The first Industrial Policy Resolution was announced in 1948 which laid down broad contours of the strategy of industrial development. It was based on the Bombay plan designed in the pre independence era. The Resolution was somewhat broad in its scope and direction as the Constitution had not taken its full shape and the necessary legal framework was also not put in place. An important distinction was made among industries to be kept under the exclusive ownership of Government, i.e., the
public sector, those reserved for private sector and the joint sector. Hence statement 1 is not correct.
• Subsequently, the Indian Constitution was adopted in January 1950, the Planning Commission was constituted in March 1950 and the Industrial (Department and Regulation) Act (IDR Act) was enacted in
1951 with the objective of empowering the Government to take necessary steps to regulate the pattern of industrial development through licensing. This paved the way for the Industrial Policy Resolution of 1956,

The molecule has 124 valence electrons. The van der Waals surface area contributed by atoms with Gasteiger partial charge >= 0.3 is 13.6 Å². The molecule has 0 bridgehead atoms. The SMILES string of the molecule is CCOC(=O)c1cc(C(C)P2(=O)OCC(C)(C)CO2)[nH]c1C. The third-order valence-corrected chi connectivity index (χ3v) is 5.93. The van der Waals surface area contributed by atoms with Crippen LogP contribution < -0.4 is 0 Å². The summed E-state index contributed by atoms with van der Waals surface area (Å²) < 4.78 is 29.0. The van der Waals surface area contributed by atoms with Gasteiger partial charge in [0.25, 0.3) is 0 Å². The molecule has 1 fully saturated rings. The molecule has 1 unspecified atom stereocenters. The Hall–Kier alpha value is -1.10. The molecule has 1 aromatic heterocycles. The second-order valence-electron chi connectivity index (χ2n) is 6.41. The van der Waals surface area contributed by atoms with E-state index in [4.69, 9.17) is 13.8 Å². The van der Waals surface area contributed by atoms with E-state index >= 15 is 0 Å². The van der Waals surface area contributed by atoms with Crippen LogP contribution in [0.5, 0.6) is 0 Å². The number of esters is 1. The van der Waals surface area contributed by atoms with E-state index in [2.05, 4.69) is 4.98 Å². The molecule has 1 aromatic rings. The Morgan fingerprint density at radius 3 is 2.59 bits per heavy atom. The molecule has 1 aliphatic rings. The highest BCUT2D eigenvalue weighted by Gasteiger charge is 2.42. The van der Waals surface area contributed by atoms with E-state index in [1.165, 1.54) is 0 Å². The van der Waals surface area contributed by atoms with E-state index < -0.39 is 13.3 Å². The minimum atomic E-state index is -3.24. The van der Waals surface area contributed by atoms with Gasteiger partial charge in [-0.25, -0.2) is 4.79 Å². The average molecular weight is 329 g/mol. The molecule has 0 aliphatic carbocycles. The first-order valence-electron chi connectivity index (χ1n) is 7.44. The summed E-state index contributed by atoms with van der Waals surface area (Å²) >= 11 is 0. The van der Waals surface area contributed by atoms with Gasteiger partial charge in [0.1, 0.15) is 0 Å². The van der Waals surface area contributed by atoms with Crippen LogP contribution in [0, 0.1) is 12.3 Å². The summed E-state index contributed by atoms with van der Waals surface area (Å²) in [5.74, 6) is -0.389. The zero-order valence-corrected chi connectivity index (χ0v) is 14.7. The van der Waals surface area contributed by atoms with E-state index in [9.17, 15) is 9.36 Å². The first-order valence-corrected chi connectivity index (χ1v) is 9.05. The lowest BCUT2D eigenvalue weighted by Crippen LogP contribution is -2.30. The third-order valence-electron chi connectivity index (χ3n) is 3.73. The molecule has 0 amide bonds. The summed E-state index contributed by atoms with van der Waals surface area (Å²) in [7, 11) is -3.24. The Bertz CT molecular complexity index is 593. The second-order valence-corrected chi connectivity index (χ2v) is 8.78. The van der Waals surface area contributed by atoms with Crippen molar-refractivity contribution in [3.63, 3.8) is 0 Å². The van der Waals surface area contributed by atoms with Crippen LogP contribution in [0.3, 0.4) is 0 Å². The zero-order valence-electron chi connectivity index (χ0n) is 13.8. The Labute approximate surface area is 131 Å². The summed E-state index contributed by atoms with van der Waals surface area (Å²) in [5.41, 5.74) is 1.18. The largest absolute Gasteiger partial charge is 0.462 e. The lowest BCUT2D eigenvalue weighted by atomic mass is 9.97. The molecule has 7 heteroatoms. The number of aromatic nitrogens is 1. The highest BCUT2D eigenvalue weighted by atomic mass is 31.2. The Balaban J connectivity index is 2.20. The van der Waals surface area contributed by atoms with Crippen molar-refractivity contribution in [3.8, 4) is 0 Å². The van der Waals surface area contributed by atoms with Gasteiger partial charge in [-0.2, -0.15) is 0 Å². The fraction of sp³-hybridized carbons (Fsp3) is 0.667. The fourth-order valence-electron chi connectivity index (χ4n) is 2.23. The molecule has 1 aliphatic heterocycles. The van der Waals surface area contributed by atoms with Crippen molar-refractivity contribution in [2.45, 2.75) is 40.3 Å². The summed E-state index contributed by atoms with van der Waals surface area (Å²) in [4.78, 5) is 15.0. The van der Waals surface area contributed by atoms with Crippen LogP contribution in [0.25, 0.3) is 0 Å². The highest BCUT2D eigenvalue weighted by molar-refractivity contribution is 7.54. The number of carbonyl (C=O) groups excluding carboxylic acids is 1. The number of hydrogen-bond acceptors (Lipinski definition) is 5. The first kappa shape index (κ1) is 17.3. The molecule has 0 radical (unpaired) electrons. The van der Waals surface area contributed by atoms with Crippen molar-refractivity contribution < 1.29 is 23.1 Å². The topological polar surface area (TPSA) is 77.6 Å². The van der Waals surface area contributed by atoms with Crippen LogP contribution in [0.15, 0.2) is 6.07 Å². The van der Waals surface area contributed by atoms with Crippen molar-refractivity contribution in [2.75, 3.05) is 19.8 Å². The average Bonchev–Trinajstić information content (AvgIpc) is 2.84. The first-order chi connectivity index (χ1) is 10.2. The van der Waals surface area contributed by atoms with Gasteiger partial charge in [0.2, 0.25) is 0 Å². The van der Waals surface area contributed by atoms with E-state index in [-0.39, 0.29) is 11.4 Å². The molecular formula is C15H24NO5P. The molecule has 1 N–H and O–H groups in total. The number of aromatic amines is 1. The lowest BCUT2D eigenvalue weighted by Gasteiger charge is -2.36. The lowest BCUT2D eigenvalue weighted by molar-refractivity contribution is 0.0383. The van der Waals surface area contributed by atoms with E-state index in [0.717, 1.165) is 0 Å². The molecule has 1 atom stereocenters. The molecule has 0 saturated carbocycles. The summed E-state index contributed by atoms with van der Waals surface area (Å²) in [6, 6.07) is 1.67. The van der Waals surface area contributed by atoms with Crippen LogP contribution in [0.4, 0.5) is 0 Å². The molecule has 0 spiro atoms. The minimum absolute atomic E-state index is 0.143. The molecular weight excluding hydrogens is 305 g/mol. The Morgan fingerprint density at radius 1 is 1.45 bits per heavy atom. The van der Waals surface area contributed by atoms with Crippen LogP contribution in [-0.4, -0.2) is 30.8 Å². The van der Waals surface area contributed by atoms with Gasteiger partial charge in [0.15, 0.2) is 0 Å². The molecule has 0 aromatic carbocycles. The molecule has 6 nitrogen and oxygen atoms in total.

which was the first comprehensive statement on the strategy for industrial development in India.
• The Industrial Policy Resolution – 1956 was shaped by the Mahalanobis Model of growth, which suggested that emphasis on heavy industries would lead the economy towards a long term higher growth path. Hence statement 3 is correct.
• This resolution formed the basis of the Second Five Year Plan, the plan which tried to build the basis for a socialist pattern of society. This resolution classified industries into three categories. The first category
comprised industries which would be exclusively owned by the state; the second category consisted of industries in which the private sector could supplement the efforts of the state sector, with the state taking the sole responsibility for starting new units; the third category consisted of the remaining industries which were to be in the private sector.
• Although there was a category of industries left to the private sector, the sector was kept under state control through a system of licenses. No new industry was allowed unless a license was obtained from the government. This policy was used for promoting industry in backward regions; it was easier to obtain a license if the industrial unit was established in an economically backward area. Even an existing industry had to obtain a license for expanding output or for diversifying production (producing a new variety of goods). This was meant to ensure that the quantity of goods produced was not more than what the economy required. Hence statement 2 is correct.
Hence Option C is correct.